When we focus on the polygonal boundary of the buildings, the polygon for the -th building mask contains two kinds of information: the bottom-level vertices and their adjacent relationship represented by mid-level line segments . With the bottom-level and mid-level geometries of buildings, there would be another challenging problem of grouping primitives into instances. It was recently approached under the view of graph computation with Sinkhorn approximation (marco2013sink) to avoid the NP-Hard problem of finding circulars in an undirected graph (zorzi2021polyworld).

In this paper, we believe that although the mask learning is a high-level recognition task, as the polygonal buildings can be lossily converted into mask representation, there should be a unified embedding space to learn and decode consistent multi-level outputs. To approach this, we use the bottom-level vertices and mid-level line segments as the complementary information with the learning of masks, which guides the convolutional neural networks to focus on the bottom-level and mid-level information for the shape correctness of the masks.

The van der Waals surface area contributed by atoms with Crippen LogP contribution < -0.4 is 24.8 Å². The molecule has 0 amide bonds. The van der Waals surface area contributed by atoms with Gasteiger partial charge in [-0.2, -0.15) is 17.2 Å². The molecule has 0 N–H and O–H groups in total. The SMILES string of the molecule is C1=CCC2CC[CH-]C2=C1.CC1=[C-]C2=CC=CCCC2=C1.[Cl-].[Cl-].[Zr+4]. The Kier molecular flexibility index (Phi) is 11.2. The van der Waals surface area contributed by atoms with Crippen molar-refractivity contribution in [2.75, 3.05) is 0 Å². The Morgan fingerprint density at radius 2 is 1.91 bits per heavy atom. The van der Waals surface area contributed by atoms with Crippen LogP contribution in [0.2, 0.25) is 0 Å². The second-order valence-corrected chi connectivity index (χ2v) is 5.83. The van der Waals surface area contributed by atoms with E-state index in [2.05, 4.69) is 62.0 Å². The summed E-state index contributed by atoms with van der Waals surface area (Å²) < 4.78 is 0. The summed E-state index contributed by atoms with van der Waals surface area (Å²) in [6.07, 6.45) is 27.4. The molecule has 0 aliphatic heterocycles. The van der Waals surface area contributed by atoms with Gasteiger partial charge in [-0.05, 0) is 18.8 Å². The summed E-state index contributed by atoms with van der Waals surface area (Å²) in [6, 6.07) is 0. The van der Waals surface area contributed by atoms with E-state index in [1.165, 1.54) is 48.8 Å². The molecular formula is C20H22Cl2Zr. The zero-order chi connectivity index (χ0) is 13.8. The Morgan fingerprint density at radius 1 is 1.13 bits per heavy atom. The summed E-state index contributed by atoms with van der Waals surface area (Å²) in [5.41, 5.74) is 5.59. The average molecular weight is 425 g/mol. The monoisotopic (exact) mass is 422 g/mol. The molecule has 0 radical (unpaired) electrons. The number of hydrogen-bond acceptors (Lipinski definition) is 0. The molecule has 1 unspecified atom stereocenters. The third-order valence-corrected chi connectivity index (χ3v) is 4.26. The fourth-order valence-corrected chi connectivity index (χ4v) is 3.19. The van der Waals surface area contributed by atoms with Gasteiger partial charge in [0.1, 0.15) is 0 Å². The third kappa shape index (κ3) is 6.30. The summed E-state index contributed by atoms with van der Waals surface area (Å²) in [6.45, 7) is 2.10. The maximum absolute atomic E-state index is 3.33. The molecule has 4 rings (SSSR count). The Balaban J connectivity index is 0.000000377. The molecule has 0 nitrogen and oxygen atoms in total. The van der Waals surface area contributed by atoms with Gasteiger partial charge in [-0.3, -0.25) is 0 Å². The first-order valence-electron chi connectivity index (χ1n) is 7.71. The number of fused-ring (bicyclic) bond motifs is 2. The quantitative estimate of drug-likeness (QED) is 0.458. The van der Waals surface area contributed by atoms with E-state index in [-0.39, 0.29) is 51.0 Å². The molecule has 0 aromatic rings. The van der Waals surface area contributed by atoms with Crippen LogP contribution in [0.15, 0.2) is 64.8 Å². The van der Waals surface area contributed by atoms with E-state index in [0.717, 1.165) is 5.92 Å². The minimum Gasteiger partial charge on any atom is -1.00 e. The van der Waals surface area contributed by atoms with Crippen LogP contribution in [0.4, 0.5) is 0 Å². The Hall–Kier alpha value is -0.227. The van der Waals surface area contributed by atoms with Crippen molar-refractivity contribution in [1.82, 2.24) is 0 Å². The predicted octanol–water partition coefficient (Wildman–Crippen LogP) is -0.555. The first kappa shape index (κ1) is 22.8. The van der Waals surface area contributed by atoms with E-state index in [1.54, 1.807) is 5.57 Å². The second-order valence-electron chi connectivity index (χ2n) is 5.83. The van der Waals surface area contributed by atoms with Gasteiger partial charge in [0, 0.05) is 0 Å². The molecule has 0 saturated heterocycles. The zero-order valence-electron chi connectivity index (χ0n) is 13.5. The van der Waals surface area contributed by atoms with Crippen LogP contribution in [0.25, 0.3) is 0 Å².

Convex and Concave Building Vertices.

Inspired by Li2021joint, we divide the building vertices ( i.e., junctions) according to their convexity. In detail, for the vertices in , vertices belonging to the minimal convex hull of are regarded as the convex vertices, denoted in . For the vertices that belong to the set , they are denoted by . By stacking all the vertices across instances, we have two sets and as the bottom-level representation of buildings.